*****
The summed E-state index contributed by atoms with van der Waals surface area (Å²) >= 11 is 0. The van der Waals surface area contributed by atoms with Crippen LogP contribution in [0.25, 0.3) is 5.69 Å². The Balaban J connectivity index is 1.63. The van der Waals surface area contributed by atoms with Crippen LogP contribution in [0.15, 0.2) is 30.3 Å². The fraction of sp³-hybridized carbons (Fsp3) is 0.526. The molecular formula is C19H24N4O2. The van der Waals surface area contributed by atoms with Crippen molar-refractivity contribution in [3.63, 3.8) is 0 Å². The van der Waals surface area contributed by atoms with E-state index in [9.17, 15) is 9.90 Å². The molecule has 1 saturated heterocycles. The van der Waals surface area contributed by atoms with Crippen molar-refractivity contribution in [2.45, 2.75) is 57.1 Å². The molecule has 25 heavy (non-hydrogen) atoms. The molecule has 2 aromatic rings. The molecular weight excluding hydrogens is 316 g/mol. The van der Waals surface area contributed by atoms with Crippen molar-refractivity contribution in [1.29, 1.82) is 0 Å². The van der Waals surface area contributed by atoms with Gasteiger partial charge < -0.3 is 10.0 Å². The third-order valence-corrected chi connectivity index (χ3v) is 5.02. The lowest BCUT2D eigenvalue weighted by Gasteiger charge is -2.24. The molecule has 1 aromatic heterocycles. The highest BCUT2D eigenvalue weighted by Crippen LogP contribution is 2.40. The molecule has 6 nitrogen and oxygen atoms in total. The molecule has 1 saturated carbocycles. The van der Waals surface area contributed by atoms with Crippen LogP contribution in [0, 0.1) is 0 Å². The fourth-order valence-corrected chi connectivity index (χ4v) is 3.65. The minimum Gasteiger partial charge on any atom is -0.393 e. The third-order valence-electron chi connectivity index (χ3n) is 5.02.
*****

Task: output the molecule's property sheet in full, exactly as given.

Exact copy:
The summed E-state index contributed by atoms with van der Waals surface area (Å²) >= 11 is 0. The van der Waals surface area contributed by atoms with Crippen LogP contribution in [0.25, 0.3) is 5.69 Å². The Balaban J connectivity index is 1.63. The van der Waals surface area contributed by atoms with Crippen LogP contribution in [0.15, 0.2) is 30.3 Å². The fraction of sp³-hybridized carbons (Fsp3) is 0.526. The molecular formula is C19H24N4O2. The van der Waals surface area contributed by atoms with Crippen molar-refractivity contribution in [3.63, 3.8) is 0 Å². The van der Waals surface area contributed by atoms with E-state index in [9.17, 15) is 9.90 Å². The molecule has 1 saturated heterocycles. The van der Waals surface area contributed by atoms with Crippen molar-refractivity contribution in [2.45, 2.75) is 57.1 Å². The molecule has 25 heavy (non-hydrogen) atoms. The molecule has 2 aromatic rings. The molecular weight excluding hydrogens is 316 g/mol. The van der Waals surface area contributed by atoms with Crippen molar-refractivity contribution in [1.29, 1.82) is 0 Å². The van der Waals surface area contributed by atoms with Gasteiger partial charge < -0.3 is 10.0 Å². The third-order valence-corrected chi connectivity index (χ3v) is 5.02. The lowest BCUT2D eigenvalue weighted by Gasteiger charge is -2.24. The molecule has 1 aromatic heterocycles. The highest BCUT2D eigenvalue weighted by Crippen LogP contribution is 2.40. The molecule has 6 nitrogen and oxygen atoms in total. The molecule has 1 saturated carbocycles. The van der Waals surface area contributed by atoms with Crippen LogP contribution in [0, 0.1) is 0 Å². The fourth-order valence-corrected chi connectivity index (χ4v) is 3.65. The minimum Gasteiger partial charge on any atom is -0.393 e. The third-order valence-electron chi connectivity index (χ3n) is 5.02.